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From Rashmi Rubdi <dev_subscripti...@yahoo.com>
Subject Re: How to compile jsp files with ANT
Date Wed, 21 Feb 2007 17:09:36 GMT
> With an httpunit run straight after deployment, you can hit every single 
> JSP page in turn -on the production machine-. This gets the preload hit 
> out the way, and helps test the live system is working.

Ah ok, now I get it. Sorry my brain is a little slow.

I guess this process would also generate the JSP class files and then, when I package the
WAR I would just 
package the class files and thus skip the Jasper step. 

But, I don't think running HttpUnit instead of Jasper would solve the compatibility issue
(sorry if I'm wrong here, it's just a guess) , however since HttpUnit also serves to test
the overall application in addition to generating a list of compiled classes so I guess it's
better than using Jasper alone.

I have the "Java Development with Ant - Manning" book but I got it a long time ago, it covers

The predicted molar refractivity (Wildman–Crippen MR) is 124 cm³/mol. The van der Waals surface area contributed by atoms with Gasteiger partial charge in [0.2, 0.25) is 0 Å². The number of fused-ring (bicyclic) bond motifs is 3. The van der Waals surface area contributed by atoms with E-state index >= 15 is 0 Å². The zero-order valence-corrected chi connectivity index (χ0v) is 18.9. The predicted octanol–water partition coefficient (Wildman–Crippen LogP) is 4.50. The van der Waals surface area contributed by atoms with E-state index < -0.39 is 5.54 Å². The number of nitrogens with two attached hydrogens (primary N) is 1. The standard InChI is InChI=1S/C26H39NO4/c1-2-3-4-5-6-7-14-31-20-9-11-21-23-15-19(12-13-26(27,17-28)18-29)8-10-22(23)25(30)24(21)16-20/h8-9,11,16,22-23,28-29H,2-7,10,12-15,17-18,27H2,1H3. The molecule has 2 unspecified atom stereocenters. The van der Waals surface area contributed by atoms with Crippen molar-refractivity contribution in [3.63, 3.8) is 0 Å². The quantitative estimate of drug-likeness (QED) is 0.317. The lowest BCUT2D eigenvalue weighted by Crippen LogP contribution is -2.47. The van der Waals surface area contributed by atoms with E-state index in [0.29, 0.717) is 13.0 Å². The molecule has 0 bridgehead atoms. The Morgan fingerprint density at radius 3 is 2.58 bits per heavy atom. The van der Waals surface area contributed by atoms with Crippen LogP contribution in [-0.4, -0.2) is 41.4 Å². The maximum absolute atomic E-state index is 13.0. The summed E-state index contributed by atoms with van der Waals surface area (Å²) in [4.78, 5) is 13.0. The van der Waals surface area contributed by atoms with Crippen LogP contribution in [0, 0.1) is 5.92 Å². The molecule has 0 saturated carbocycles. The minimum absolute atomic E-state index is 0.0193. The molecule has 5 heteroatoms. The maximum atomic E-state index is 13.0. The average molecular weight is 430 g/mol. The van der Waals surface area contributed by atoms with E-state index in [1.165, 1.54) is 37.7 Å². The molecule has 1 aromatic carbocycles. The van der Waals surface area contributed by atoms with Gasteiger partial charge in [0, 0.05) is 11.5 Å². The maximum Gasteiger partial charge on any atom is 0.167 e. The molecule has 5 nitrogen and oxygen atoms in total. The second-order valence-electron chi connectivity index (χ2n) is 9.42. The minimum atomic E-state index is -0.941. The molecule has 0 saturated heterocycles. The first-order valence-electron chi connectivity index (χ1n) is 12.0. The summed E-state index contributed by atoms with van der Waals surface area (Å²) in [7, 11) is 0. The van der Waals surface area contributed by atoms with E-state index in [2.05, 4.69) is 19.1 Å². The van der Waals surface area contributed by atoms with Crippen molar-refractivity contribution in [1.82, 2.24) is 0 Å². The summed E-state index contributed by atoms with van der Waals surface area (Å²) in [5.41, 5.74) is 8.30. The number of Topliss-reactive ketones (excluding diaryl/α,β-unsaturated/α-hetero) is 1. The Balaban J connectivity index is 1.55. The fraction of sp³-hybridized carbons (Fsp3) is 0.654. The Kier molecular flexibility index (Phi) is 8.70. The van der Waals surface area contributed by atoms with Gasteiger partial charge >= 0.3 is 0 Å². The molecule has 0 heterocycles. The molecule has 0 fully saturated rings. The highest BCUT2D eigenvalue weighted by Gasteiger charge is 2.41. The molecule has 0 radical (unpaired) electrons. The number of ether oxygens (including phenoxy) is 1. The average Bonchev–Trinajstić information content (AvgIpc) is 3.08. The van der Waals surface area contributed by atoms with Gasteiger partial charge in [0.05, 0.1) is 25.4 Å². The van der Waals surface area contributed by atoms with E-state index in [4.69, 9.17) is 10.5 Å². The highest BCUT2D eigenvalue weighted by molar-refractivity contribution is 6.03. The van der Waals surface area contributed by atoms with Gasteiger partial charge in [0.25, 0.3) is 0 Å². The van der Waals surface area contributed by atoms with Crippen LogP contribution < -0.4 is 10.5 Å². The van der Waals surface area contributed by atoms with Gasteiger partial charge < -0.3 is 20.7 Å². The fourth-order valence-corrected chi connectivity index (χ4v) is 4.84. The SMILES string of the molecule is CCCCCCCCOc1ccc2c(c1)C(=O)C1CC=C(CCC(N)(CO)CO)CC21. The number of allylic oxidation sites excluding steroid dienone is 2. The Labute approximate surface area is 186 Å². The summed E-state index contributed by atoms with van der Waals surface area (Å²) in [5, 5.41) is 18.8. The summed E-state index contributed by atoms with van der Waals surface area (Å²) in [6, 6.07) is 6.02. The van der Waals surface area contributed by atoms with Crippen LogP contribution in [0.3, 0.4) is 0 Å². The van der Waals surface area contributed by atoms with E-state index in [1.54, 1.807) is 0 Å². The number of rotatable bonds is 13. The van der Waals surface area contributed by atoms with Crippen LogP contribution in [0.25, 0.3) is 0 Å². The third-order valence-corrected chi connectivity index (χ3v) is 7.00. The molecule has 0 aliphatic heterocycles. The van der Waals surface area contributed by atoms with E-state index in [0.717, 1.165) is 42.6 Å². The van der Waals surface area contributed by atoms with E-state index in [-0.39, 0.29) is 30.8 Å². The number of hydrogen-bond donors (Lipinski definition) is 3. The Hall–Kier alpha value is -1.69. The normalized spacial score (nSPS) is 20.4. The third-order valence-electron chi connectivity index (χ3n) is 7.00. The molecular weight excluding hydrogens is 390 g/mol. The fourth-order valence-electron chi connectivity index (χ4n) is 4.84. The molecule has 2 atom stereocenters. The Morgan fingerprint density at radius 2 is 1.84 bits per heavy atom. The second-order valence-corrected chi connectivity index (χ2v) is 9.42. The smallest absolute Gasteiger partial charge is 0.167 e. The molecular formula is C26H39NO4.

the basics - I'm in the middle of chapter 4 of the book, and it's been written very well.
I was able to understand the basics of Ant and write a build script all by myself, I'll take
a look at "Ant in Action" soon.

Thanks for explaining the details.

-Regards
Rashmi


----- Original Message ----
From: Steve Loughran <stevel@apache.org>
To: Ant Users List <user@ant.apache.org>
Sent: Wednesday, February 21, 2007 10:53:27 AM
Subject: Re: How to compile jsp files with ANT


Rashmi Rubdi wrote:
> I've used JUnit before, I do want to learn HttpUnit (among so many other things that
I need to learn :-) But thanks for providing the details, they're helpful.

Ant in Action has a special section on HttpUnit, before I get into 
Apache Cactus, which is the serious server-side test tool :)

> 
> I've worked on a few eXtreme Programming projects, and recognize the importance of test-first-design.
> 
> The main reason for using Jasper was not to verify the that the JSPs would compile but
was only to reduce
> the page load time for the customers/visitors and since we used the same version of Tomcat
accross all stages
> of development compatibility wasn't a smaller issue for that team.

HttpUnit is a functional test tool; its no so test first when you have 
to have the JSP page up on the site...its not like junit tests where 
your API itself is getting hit.

With an httpunit run straight after deployment, you can hit every single 
JSP page in turn -on the production machine-. This gets the preload hit 
out the way, and helps test the live system is working.

-steve



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